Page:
Starring: Jamie Foxx, Ashraf Barhom, Chris Cooper, Jason Bateman, Jennifer Garner, and Ali Suliman
Director: Peter Berg
Rating: Seven of Ten Stars
Four FBI agents (Foxx, Cooper, Bateman, and Garner) travel to Saudi Arabia where they team with two Saudi police officers (Barhom and Suliman) to stop a deadly terrorist and his followers.
The Hollywood establishment seems obsessed with justifying or even excusing terrorists, and I expected this film to be a reflection of that. So, I went in expecting to hate it. However, I was pleasantly surprised. This movie shows terrorists exactly for the evil, psychopathic cowardly scum that that they are. It has none of the "one man's terrorist is another man's hero" crap that so many American "intellectuals" are so fond peddling.
The film also shows that the 75 years of Saudi Arabian and American governments have allowed the conditions that gave rise to the likes of the movie's "Abu Hamza" and the real-world Osama bin Ladens through their inaction and unwillingness to behave in anything but fashions that are self-serving and self-aggrandizing. In fact, the film has the rather accurate message that the American and Saudi governments are their own worst enemies--the American government being fawning toadies to the Saudis, and the Saudi government behaving like barbaric bullies.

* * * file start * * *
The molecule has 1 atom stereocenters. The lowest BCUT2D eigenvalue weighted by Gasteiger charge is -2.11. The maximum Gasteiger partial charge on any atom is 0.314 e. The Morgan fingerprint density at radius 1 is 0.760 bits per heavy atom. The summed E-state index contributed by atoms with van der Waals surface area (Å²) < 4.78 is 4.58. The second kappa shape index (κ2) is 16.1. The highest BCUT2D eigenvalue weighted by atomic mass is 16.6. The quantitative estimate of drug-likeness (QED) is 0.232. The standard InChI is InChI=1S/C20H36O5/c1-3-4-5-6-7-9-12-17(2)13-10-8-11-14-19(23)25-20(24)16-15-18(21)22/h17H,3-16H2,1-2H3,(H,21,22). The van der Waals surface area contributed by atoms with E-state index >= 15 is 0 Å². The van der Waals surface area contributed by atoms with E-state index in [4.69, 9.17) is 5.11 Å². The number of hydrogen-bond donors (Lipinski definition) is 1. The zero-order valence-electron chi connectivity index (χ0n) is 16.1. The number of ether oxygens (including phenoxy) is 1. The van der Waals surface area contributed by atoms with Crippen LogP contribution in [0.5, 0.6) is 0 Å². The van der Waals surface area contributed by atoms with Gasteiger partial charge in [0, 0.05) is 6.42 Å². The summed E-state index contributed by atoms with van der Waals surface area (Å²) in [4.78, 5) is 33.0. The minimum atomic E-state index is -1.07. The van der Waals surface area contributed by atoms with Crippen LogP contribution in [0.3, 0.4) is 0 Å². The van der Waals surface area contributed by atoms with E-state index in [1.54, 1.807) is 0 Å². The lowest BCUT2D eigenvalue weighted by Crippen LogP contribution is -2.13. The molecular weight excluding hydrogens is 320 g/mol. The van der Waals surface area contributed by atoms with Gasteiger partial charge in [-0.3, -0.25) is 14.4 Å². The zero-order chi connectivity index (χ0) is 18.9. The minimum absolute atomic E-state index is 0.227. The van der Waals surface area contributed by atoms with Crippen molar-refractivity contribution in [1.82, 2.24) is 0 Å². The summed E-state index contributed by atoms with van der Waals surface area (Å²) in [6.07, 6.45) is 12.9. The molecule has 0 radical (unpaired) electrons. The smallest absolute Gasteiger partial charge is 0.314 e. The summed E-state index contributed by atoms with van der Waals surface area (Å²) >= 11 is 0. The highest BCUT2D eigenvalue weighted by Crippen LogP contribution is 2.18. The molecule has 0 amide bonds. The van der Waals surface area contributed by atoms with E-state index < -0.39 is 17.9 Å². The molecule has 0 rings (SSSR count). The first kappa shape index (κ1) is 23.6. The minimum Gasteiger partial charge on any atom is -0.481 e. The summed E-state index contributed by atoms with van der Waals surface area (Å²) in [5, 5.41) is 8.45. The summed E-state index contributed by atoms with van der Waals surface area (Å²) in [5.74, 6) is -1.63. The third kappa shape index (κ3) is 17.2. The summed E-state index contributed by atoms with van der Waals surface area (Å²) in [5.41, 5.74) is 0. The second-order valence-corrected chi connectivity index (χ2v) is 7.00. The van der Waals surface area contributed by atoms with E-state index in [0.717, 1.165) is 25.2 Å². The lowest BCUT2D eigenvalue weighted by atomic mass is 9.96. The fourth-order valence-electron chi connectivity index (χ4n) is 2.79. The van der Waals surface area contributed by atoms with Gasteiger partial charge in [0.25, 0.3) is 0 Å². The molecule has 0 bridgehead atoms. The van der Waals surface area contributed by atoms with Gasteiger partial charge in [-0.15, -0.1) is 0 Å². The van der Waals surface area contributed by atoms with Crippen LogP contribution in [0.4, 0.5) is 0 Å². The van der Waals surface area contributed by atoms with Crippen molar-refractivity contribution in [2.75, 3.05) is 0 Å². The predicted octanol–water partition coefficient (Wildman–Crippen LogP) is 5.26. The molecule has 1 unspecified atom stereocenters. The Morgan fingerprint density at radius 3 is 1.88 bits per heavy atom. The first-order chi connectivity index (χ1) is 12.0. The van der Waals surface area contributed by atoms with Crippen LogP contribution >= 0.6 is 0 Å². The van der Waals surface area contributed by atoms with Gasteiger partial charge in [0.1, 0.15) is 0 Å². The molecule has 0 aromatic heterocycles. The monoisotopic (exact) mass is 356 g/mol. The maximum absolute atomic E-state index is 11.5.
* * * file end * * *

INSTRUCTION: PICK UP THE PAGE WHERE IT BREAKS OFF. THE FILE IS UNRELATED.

My very favorite aspect of the film was the way the FBI agents and the Saudi state police officers ended up working together once politics and distrust was set aside, showing that good cop are good cop, no matter where in the world they are.
Almost every aspect of the film was very enjoyable, playing like a cross between "CSI: Riyadh" and an action flick, except for the very last minute or so, where we had to have some of the standard issue Hollywood moral equivalency dished out. Fortunately, the dose was not big enough to ruin the film, and it was so ludicrous that no intelligent person could do anything but snicker at it.